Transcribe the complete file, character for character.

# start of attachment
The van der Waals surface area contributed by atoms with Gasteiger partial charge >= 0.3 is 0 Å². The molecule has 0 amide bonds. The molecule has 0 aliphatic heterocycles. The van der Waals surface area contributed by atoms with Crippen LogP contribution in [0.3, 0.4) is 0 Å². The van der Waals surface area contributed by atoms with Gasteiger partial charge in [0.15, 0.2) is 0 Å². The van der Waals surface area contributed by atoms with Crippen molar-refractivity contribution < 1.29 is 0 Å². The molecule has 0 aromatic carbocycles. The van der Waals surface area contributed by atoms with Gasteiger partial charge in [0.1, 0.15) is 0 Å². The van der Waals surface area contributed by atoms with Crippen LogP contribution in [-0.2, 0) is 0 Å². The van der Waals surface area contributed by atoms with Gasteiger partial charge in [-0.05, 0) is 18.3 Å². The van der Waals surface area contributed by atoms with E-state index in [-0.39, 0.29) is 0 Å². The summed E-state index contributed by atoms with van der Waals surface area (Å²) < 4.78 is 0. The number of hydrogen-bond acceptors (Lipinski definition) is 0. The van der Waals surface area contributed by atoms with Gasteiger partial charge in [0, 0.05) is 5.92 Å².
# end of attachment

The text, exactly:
The van der Waals surface area contributed by atoms with Gasteiger partial charge >= 0.3 is 0 Å². The molecule has 0 amide bonds. The molecule has 0 aliphatic heterocycles. The van der Waals surface area contributed by atoms with Crippen LogP contribution in [0.3, 0.4) is 0 Å². The van der Waals surface area contributed by atoms with Gasteiger partial charge in [0.15, 0.2) is 0 Å². The van der Waals surface area contributed by atoms with Crippen molar-refractivity contribution < 1.29 is 0 Å². The molecule has 0 aromatic carbocycles. The van der Waals surface area contributed by atoms with Gasteiger partial charge in [0.1, 0.15) is 0 Å². The van der Waals surface area contributed by atoms with Crippen LogP contribution in [-0.2, 0) is 0 Å². The van der Waals surface area contributed by atoms with Gasteiger partial charge in [-0.05, 0) is 18.3 Å². The van der Waals surface area contributed by atoms with E-state index in [-0.39, 0.29) is 0 Å². The summed E-state index contributed by atoms with van der Waals surface area (Å²) < 4.78 is 0. The number of hydrogen-bond acceptors (Lipinski definition) is 0. The van der Waals surface area contributed by atoms with Gasteiger partial charge in [0, 0.05) is 5.92 Å².